It is a pleasure to watch this unlikely pair fall slowly and so hopelessly in love. Under the light and remarkably stylish hand of Ernst Lubitsch, such a picture is painted of what falling in love really ought to be like; it is a vibrant transformation, when two people become not only boundlessly happy but also come to be the very best versions of themselves. For the overtly languid Leon, this is seen in something as simple as him making his bed for the first time in God knows how long. For Ninotchka, the special envoy who once barely knew how to crack a smile, it is a girlish jovialiality that positively shines from her.

With the cinema of the 21st century largely plummeting into a sea of cynicism and frankly, almost painful self-awareness, the simple romance at the heart of Ninotchka seems a relict from a time long-gone. Its theme though, that love can overcome any boundary – whether it be ideological, political or cultural – is one that I am sure still resonates today.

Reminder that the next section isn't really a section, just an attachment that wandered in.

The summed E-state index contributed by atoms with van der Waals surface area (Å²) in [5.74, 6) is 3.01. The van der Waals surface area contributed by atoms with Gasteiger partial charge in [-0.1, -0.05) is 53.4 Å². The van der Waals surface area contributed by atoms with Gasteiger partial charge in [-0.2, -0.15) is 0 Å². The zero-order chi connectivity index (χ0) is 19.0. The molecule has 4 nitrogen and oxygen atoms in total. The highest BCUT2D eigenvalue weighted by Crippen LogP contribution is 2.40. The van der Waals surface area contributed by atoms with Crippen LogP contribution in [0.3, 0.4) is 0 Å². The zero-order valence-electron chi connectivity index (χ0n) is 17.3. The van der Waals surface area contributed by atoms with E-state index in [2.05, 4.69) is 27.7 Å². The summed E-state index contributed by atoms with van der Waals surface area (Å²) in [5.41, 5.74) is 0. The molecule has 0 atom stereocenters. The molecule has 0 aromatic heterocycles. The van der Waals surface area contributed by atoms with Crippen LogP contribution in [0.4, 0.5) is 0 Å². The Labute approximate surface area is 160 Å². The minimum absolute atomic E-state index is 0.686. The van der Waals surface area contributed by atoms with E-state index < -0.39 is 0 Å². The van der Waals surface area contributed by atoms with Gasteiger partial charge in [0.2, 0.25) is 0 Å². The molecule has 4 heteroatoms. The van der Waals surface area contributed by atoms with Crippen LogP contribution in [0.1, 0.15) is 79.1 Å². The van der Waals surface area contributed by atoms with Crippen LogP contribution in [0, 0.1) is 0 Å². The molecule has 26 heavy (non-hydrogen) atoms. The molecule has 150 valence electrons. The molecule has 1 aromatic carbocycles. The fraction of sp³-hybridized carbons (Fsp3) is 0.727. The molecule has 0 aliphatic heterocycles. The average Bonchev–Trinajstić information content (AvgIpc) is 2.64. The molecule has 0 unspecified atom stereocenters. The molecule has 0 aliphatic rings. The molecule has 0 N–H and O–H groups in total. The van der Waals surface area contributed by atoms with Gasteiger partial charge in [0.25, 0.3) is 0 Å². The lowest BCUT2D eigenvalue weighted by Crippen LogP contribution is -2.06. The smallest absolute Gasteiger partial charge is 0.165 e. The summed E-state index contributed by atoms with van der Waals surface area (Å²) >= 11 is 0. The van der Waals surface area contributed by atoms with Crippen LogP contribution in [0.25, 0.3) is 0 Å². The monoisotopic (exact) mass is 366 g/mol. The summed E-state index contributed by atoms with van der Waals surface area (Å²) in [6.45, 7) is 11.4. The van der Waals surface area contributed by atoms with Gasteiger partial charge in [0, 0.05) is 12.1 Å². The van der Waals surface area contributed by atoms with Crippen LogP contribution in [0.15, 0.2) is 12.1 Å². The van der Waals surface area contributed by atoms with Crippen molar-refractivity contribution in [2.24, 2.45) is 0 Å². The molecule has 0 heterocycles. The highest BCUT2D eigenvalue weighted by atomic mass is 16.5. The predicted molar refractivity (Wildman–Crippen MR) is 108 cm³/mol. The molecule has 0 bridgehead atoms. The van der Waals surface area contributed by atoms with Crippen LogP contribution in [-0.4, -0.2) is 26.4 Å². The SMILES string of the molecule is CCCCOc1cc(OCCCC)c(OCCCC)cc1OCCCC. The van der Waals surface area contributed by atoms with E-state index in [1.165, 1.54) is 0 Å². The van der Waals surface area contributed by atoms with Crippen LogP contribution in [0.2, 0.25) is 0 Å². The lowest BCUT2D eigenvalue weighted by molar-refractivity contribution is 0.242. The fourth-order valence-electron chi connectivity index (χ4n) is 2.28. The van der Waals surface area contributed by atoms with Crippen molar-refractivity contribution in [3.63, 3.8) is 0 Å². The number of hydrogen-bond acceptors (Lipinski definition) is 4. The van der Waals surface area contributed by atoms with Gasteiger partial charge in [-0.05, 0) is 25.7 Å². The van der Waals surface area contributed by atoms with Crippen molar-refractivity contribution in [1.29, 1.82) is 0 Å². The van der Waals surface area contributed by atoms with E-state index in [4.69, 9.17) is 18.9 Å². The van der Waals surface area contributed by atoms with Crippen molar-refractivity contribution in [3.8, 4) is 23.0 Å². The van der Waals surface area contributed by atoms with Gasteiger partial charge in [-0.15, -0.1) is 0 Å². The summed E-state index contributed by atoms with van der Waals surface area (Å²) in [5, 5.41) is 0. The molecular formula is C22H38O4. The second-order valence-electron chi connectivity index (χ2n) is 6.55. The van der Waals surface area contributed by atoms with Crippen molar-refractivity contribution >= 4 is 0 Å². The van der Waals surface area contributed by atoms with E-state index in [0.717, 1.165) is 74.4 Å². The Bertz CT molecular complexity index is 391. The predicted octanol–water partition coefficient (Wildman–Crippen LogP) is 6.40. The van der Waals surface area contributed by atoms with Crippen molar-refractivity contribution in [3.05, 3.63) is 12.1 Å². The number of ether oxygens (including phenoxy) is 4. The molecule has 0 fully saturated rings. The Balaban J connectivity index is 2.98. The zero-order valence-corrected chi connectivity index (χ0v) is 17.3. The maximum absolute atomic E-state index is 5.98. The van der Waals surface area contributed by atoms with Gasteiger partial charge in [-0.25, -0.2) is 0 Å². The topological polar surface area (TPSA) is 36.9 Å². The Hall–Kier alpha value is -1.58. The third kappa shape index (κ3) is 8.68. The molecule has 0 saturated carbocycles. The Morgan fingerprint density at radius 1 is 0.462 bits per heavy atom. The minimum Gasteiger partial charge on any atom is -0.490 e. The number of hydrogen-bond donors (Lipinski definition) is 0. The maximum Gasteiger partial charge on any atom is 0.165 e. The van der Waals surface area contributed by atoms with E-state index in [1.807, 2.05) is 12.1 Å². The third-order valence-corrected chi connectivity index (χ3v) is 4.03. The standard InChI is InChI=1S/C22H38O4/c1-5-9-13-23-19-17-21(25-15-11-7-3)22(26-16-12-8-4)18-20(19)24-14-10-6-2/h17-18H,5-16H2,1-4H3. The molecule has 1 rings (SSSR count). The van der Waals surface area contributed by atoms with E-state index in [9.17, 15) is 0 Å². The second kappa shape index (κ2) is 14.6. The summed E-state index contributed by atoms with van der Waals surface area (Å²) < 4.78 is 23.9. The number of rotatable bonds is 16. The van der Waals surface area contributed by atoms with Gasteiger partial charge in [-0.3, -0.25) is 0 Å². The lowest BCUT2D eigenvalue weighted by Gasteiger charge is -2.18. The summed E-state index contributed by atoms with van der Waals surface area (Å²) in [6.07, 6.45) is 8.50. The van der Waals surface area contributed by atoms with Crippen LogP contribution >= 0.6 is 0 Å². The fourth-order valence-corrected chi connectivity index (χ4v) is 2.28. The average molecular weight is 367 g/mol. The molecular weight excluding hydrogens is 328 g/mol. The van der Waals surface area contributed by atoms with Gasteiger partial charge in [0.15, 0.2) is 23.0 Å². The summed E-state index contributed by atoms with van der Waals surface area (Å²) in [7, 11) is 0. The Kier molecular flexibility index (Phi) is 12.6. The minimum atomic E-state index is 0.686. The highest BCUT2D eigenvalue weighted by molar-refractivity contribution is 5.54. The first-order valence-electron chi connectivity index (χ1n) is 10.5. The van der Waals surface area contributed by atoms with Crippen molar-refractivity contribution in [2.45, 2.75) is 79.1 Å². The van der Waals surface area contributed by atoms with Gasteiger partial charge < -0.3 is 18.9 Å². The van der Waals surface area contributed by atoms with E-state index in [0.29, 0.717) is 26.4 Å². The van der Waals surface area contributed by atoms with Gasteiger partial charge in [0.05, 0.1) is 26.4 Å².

Leave a Comment

  1. Great review of a neglected classic Rachel. Garbo was indeed a consummate actress, and few others, if any, could have done such justice to this role.
    Best wishes, Pete.

    1. Thanks Pete! And yes, Garbo was a brilliant actress – had she chosen to continue with her career, I’d imagine that she would have produced many more great performances. Then again though, it is perhaps because of this – the fact that she played in so very few films – that we regard her with an extra aura of mystery and wonder.

    1. Yes, you’re probably right Fraser :) However, I still believe Ninotchka (and I’m sure you’ll agree) deserves more recognition than it receives – upon each viewing I still find myself observing a practically perfect film unfold.